Jan. 31, 2023 –In How Medicine Works and When It Doesn’t, F. Perry Wilson, MD, guides readers through the murky and often treacherous landscape of modern medicine. The book could well have been titled Marcus Welby Doesn’t Live Here Anymore. In Wilson’s view, Americans no longer trust their doctors the way they once did, and that lack of trust can have life-threatening consequences.
But patients aren’t to blame. Wilson – a kidney specialist at Yale University and a frequent contributor to Medscape, the sister company of WebMD – explains how charlatans have managed to blur the line between quackery and solid science-based advice, leaving Americans in a relentless tug-of-war for their attention, dollars, and, ultimately, their well-being.
Meanwhile, he argues, doctors have created a “vacuum” for misinformation to fill by not working hard enough to build relationships of trust with their patients. Crucially, he says, that means being transparent with people, even when the answer to their question is “I don’t know.” Certainty may be reassuring, but it’s the exception in medicine, not the rule. Anyone who says otherwise – well, they’re selling something.
The good news, according to Wilson, is that with the right tools, people can immunize themselves against misinformation, inflated claims, and bogus miracle cures.
Below is an excerpt from How Medicine Works and When It Doesn’t: Learning Who to Trust to Get and Stay Healthy (copyright 2023 by F. P. Wilson, MD. Reprinted with permission of Grand Central Publishing).
How Medicine Works and When It Doesn’t
I lost Ms. Meyer twenty-five minutes into her first visit.
Doctors are often a bit trepidatious meeting a patient for the first time. By the time we open the door to the exam room, we’ve read through your chart, looked at your blood work, and made some mental notes of issues we want to address. Some of the more sophisticated practices even have a picture of you in the electronic medical record, so we have a sense of what you look like. I usually take a beat before I open the door, a quick moment to forget my research lab, my paperwork, a conversation with a coworker, to turn my focus to you, the patient, waiting in that room. It is my hope, standing just on the other side of an inch of wood, that you and I will form a bond, or, more aptly, a “therapeutic alliance.” I’ve always liked that term – the idea that you and I are on the same side of some great war, that together we can overcome obstacles. But that alliance doesn’t come easily. And lately, it has been harder to forge than ever.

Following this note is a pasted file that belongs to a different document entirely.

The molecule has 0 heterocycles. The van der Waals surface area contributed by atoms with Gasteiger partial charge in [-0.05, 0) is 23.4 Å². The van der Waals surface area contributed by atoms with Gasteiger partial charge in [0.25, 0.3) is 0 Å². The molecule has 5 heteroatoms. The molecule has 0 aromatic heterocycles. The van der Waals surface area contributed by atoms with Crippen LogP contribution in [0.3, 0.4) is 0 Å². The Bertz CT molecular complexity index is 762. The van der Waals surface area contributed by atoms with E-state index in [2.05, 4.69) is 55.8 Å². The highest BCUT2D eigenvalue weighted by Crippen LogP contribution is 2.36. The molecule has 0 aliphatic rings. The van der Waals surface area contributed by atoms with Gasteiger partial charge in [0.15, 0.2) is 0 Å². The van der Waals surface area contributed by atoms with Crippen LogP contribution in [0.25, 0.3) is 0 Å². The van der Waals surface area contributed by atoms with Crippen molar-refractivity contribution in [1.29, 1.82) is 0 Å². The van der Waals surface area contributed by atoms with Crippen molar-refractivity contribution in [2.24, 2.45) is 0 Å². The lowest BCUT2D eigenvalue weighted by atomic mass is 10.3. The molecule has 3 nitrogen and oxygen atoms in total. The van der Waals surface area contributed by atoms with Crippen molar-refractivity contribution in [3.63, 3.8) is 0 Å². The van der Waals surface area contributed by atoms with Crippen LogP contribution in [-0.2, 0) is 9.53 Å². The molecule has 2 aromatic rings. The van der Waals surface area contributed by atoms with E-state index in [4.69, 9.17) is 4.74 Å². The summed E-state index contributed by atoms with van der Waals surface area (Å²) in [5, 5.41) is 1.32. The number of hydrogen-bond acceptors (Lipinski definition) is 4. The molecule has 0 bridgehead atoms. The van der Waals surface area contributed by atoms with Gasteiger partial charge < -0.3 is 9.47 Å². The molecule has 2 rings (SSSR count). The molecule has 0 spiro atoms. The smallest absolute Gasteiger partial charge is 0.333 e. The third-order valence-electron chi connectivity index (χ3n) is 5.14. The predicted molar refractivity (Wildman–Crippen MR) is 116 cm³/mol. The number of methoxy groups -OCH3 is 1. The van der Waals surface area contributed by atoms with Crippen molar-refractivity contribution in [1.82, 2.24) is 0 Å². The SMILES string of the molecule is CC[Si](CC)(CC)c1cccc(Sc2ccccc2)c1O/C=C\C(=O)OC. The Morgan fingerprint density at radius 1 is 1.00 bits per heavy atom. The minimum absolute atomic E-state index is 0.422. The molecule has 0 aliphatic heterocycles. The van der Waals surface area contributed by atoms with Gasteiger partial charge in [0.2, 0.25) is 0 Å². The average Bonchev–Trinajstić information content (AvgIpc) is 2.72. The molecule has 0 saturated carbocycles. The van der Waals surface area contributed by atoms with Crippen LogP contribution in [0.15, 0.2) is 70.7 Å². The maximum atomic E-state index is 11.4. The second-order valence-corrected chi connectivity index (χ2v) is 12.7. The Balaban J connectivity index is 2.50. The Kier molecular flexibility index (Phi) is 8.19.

Ms. Meyer was standing in the center of the room, arms crossed. Smartly dressed and thin, she lived in one of the affluent Philadelphia suburbs – on “the Main Line” – and it showed, in her subtle but clearly expensive jewelry as well as her demeanor. She looked out of place in my resident-run medical clinic, which primarily catered to less wealthy inhabitants of West Philadelphia. But what struck me most was the emotion that radiated from her. Ms. Meyer was angry. “What brought you here today?” I asked her, using my standard first question. Later in my career, I would learn to replace that line with something more open: “How can I help you?” or even “Tell me about yourself.” But it hardly mattered.
She was exhausted, she said. Almost no energy. So drained she could barely get out of bed. Unable to focus during the day, she tossed and turned all night and repeated the cycle day in and day out. It was, she said, simply untenable. I asked how long it had been happening.